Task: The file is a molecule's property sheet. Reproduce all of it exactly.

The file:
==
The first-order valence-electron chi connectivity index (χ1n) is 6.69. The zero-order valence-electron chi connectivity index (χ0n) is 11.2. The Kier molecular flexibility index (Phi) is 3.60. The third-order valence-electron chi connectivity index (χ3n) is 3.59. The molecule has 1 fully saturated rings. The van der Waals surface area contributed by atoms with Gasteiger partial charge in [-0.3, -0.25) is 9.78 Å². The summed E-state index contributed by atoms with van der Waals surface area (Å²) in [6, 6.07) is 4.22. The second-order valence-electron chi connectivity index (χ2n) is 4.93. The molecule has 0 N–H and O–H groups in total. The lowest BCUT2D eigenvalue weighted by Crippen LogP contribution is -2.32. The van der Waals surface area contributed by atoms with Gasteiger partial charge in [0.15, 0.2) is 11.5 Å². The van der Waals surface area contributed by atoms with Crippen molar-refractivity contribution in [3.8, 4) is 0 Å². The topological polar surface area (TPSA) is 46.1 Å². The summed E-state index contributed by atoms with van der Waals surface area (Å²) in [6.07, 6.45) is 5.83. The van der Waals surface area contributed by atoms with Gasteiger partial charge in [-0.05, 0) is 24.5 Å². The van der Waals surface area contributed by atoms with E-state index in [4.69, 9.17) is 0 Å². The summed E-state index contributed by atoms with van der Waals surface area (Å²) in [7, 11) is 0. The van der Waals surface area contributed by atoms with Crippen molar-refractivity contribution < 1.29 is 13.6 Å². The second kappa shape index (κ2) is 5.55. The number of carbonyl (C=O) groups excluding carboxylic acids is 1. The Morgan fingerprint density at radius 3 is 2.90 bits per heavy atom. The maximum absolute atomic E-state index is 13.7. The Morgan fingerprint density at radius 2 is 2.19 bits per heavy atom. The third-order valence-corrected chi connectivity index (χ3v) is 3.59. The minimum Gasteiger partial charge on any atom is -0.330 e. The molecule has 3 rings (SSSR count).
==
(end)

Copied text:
The first-order valence-electron chi connectivity index (χ1n) is 6.69. The zero-order valence-electron chi connectivity index (χ0n) is 11.2. The Kier molecular flexibility index (Phi) is 3.60. The third-order valence-electron chi connectivity index (χ3n) is 3.59. The molecule has 1 fully saturated rings. The van der Waals surface area contributed by atoms with Gasteiger partial charge in [-0.3, -0.25) is 9.78 Å². The summed E-state index contributed by atoms with van der Waals surface area (Å²) in [6, 6.07) is 4.22. The second-order valence-electron chi connectivity index (χ2n) is 4.93. The molecule has 0 N–H and O–H groups in total. The lowest BCUT2D eigenvalue weighted by Crippen LogP contribution is -2.32. The van der Waals surface area contributed by atoms with Gasteiger partial charge in [0.15, 0.2) is 11.5 Å². The van der Waals surface area contributed by atoms with Crippen molar-refractivity contribution in [3.8, 4) is 0 Å². The topological polar surface area (TPSA) is 46.1 Å². The summed E-state index contributed by atoms with van der Waals surface area (Å²) in [6.07, 6.45) is 5.83. The van der Waals surface area contributed by atoms with Gasteiger partial charge in [-0.05, 0) is 24.5 Å². The van der Waals surface area contributed by atoms with E-state index in [4.69, 9.17) is 0 Å². The summed E-state index contributed by atoms with van der Waals surface area (Å²) in [7, 11) is 0. The van der Waals surface area contributed by atoms with Crippen molar-refractivity contribution < 1.29 is 13.6 Å². The second kappa shape index (κ2) is 5.55. The number of carbonyl (C=O) groups excluding carboxylic acids is 1. The Morgan fingerprint density at radius 3 is 2.90 bits per heavy atom. The maximum absolute atomic E-state index is 13.7. The Morgan fingerprint density at radius 2 is 2.19 bits per heavy atom. The third-order valence-corrected chi connectivity index (χ3v) is 3.59. The minimum Gasteiger partial charge on any atom is -0.330 e. The molecule has 3 rings (SSSR count).